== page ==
Marc Verhougsteate counts bacteria from environmental samples. Each colony (colored spot on the petri dish) represents a unique species.
Institute of the Environment 2017

United UA Researchers Battle Germs to Improve Public Health

Tuesday, May 19, 2015

By Shahrazad Encinias, Institute of the Environment

You can’t see them, but they are there. Microbial pathogens—a fancy way of saying germs—lurk on everything from elevator buttons to salad bar tongs, often finding their way into an unsuspecting host and wreaking health havoc.

To better prevent the diseases these bacteria and viruses cause, a collaborative team of researchers at the University of Arizona’s Environment, Exposure Science and Risk Assessment Center is integrating public health with environmental research to help businesses and communities assess where, when, and why people are likely to be exposed.

“What we do as exposure scientists is take data and work with it to see how frequently people are exposed and the magnitude of those exposures,” said Kelly Reynolds, director of the center. “I think we’re going to continue to be seen as leaders in this field, especially now that we’re working as a united force.”

Formed in 2013, the center provides a platform for UA researchers from different disciplines across campus to work together to address environmental public health issues. It is one of only a handful of such initiatives in the nation to specialize in exposure science, the study of human contact with harmful agents occurring in the environment.

“As exposure scientists, when we’re trying to identify a human health hazard that some people are exposed to, the environment for us becomes whatever relates to that source of exposure. So, if it’s an air-borne hazard we want to know what the air-quality is like for the person in their workplace, their home, and outside,” Reynolds said. “Understanding the human behavior component to what people do is really important in identifying what the exposures are and is very important in exposure science.”

A related but equally important factor in the center’s work is bridging the gap between field scientists who collect the data and risk assessors, who analyze what the human health risks will be.

“Who’s going to communicate those results to the public or to the risk managers that are going to make decisions on how to fix those problems? Within ESRAC we have representation across that continuum to make sure we take the issue from start to finish, that we can really get policy results, or management results to improve public health,” Reynolds said. “We are poised to be a leader in making sure those connections occur.”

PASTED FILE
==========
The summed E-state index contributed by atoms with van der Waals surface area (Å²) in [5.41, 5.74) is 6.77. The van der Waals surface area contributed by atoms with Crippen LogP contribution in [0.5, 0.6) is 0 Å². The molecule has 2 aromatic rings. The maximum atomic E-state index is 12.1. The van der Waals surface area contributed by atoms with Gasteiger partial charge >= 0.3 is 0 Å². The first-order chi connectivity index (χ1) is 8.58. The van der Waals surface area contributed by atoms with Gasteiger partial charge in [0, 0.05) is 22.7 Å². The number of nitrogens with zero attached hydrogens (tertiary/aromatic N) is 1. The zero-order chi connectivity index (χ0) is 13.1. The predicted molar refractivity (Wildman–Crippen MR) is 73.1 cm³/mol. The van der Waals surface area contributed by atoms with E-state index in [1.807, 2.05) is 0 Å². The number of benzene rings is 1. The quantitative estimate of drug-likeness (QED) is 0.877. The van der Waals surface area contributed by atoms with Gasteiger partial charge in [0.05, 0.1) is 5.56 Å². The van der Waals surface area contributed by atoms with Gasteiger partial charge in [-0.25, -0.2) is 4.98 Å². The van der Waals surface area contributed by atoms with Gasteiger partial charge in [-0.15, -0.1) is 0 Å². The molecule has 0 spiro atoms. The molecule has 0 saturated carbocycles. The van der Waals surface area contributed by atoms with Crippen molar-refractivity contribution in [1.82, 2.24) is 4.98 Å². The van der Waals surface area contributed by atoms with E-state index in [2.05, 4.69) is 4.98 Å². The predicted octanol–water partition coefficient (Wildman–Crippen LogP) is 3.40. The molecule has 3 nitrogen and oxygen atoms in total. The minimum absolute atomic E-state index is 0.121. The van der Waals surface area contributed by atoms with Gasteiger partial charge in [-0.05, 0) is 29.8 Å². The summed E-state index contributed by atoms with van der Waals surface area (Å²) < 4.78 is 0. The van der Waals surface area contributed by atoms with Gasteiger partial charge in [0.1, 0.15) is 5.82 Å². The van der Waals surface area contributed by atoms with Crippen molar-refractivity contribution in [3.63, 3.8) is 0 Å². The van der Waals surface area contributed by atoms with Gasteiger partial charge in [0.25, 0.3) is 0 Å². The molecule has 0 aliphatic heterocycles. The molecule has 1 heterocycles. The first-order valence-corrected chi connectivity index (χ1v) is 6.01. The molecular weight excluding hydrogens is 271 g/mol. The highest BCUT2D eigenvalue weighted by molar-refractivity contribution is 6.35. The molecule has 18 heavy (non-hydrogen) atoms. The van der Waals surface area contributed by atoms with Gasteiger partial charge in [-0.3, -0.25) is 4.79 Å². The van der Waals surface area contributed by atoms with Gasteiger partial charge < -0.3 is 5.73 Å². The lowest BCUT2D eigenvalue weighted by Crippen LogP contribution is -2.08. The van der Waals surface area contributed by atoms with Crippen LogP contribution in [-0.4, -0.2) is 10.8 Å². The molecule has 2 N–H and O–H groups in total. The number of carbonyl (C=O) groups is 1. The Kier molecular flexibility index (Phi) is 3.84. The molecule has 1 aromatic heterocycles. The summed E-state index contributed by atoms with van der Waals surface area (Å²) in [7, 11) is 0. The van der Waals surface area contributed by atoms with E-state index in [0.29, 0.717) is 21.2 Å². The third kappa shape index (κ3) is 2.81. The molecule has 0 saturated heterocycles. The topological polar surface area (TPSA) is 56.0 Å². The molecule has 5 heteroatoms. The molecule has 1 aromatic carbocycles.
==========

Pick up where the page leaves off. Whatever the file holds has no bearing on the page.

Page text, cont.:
One project is centered in Yuma, where 90 percent of the nation’s winter lettuce is harvested. In 2013, 94 people who had eaten shredded lettuce at a Mexican restaurant in Arizona became sick from E. coli bacteria. The outbreak underscored a lack of food safety policy on lettuce as a product and sparked a large collaborative effort to address the issue. Interdisciplinary departments on campus measured factors from the natural environment on lettuce, such as crop contamination from birds and deer and moles that scurry through the fields, and they collected, analyzed and calculated occupational safety factors, including  pesticide exposure, microbial contaminants, outbreaks, and water quality from irrigation from the Colorado River that runs through the canals.

The UA’s College of Agriculture and Life Sciences; the Department of Soil, Water and Environmental Science; researchers from the Mel and Enid Zuckerman College of Public Health; representatives from the UA’s Water, Environmental and Energy Solutions initiative; the lettuce growers, and the Maricopa County Cooperative Extension are involved in the project.

The center is partially funded by the Water, Environment, and Energy Solutions initiative, which awarded Reynolds’ team more than $250,000 since the center’s initiation. Marc Verhougstraete, a postdoctoral research associate at the center, said the team quadrupled its primary funding and raised more than $1 million in grants in 2014–2015 by expanding their collaborations from within the UA to external industry.

The research team has collaborated on a number of projects with different UA departments, private companies and larger corporations such as Proctor and Gamble, The Clorox Co., Intl. Flavors and Fragrances Inc., and Aerobiotix Inc. The center also works with government agencies, including Tucson Water, the Arizona Department of Health Services and the Center for Produce Safety.

“Having the WEES support for Marc’s position was instrumental in getting us organized, in being able to think about how we wanted the center to look, grow, and what the goals are for the future,” Reynolds said. “Having that support is really vital in launching these programs and goals that we have.”